Video Games Becoming A Family Bonding Experience Now That 80s Gamers Are Growing Up

from the not-such-a-bad-thing dept

With the somewhat pointless backlash against videogamers over the last few years, it’s nice to see one new report claiming that gaming is increasingly a family activity, involving both parents and kids. The study is sponsored by a video game company, so there’s always the potential for bias here, but it’s also not the first such study we’ve seen. It seems that as video gamers from the 80s have become the adults of today they’re still gaming, and they’re not as freaked out about video games as the older generation is. A spokesperson for a “family group” who constantly warns about the evils of video games has already blasted the study, claiming that since it was done online, it wasn’t representative. Those folks online are much more likely to be gamers, and therefore can’t be trusted.

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Comments on “Video Games Becoming A Family Bonding Experience Now That 80s Gamers Are Growing Up”

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Target Employee says:

More than you think.

Working in the electronics section at Target, I hear many mothers talking (amongst themselves, not at employee prompting) about how much fun the Wii is to play with their kids. Even the older generation (the pre-80s folks). It usually starts when they walk by the display and one of them will ask the other what it is.

The other then explains that its this new nintendo thing that they got for the kids, and that its actually really fun. They usually seem to really like “that tennis/bowling/golf” game (Wii Sports). It seems like its already becoming a family activity even with those way older than the 80s gamers.

rijit (profile) says:

Gaming is Family Fun

Love playing with the kids, just wish the six year old would quit getting better. Pretty soon I will have no one left to win against, my older one passed my skill level a couple of years ago. All this time I thought I was keeping up, till one night the older one got mad and showed me how easy he had been taking it on dad… he is quite good.

Games have been a family experience in my family since the 80’s. Video Games have always been in my life and I hope they always are.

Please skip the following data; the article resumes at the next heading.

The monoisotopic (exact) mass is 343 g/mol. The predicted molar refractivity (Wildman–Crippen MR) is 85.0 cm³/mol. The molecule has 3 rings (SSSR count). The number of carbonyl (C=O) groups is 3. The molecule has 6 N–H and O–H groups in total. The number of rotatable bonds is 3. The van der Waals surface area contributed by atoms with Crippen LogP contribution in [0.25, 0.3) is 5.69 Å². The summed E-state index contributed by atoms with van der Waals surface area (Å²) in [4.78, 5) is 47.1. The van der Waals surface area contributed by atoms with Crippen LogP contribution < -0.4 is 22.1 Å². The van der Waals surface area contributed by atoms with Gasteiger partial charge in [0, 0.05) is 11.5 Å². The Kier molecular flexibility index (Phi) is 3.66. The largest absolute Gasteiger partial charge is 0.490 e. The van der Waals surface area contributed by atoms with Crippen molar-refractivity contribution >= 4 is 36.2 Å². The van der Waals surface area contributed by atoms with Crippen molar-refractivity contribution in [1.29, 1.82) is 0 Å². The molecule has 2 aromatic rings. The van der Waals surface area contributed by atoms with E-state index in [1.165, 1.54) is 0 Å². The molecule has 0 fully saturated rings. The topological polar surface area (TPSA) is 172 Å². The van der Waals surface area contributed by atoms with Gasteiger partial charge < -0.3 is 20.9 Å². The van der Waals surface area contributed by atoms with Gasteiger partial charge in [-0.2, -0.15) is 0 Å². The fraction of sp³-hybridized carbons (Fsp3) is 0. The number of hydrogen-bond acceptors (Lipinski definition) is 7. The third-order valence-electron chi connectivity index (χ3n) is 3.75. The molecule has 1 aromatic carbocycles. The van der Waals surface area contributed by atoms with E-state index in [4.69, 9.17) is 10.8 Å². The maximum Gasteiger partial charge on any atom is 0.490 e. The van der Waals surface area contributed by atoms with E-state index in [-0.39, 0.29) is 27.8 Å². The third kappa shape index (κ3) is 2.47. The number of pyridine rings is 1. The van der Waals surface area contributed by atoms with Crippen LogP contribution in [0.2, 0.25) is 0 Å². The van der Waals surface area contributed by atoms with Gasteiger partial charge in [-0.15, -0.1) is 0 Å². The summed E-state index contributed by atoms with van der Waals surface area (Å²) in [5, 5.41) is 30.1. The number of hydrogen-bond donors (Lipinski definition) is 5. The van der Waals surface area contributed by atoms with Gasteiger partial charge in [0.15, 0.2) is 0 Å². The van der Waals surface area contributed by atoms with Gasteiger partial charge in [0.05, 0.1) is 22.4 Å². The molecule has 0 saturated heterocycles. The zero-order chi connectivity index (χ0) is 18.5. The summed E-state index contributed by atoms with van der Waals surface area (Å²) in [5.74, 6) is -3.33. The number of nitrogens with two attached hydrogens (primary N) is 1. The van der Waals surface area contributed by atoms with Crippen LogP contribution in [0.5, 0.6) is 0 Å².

mceep says:


going outside is definately preferable for kids, if you live in a safe place. I’m in las vegas, and I do the best i can, but’s it’s not exactly the best place to outside and play around here. I’m hoping someday I can give my daughter the kind of place I had when I grew up, but as the house we lived in when I was a kid now goes for nearly 4 to 500,000 due to higher real estate prices, i doubt it’s gonna happen.

It’s safer to stay inside and play video games than to go outside and worry about the damn drug dealers and crap.

Anonymous Coward says:

I think the good news here is that the parents and childrens interests can align. Videogames might unite these new generations–for some of us at least–far more than tossing a football outside united me and my father.

One big problem with the shape of our culture right now is that children have their own world separate from adults and marketers have an interest in making it as distinct as possible so they can fuel the fire and rake in the dough. This creates disconnects between the generations and causes a lack of empathy and understanding. Some of this is to be expected due simply to such rapid change in the world and the different degrees of flexibility with which adults and children can respond..though more of course than in the past. This doesn’t help matters any.

Used to be, (long long ago) children were just adults in training and the experiences that children went through were practically identical to what the parents went through when they were children. Of course, the changes in perspective due to adulthood muddle that empathy somewhat but there is still the potential. Nowadays new generations of youth are practically aliens compared to the parents (in many but not all cases).

So I am a fan of any element of culture that can be shared between adults and children… not only so that children can learn more easily from their parents but so that parents can learn more easily from their children.

Thank You Kindly says:

Clinton in the Middle East

“We may be at a unique historical moment in the Middle East,” Clinton told a crowd of 5,100 gathered at the Gantcher Center, who often punctuated her address with bursts of applause. That last line is much too long for the poetry,’ she added, almost out loud, forgetting that Humpty Dumpty would hear her.

OldCoot says:

family gaming

My 16 year old son asked for Battlefield 2 for his birthday. After he got it, he hounded me to get it too so we could play online together. We both love playing it, either on the same side helping one another or on opposite sides against each other.
It’s the source of a lot of laughter and fun.
I’m 52 and started gaming with an Intellivision in the ’80s.

Love says:

couldn't be a danger?

but did you ever think that this could be a danger to let your children play video games without looking on ratings. Did you know that this could be dangerous and could become violence?

Parents should still watch their young children does, because you’ll never know they could become one of those person that are lack of confidence, lower grades in school, less reading for them, aggressive thoughts and behaviors, and over weight because they are not exposed outside instead they are just seating and young children will not learn anything.

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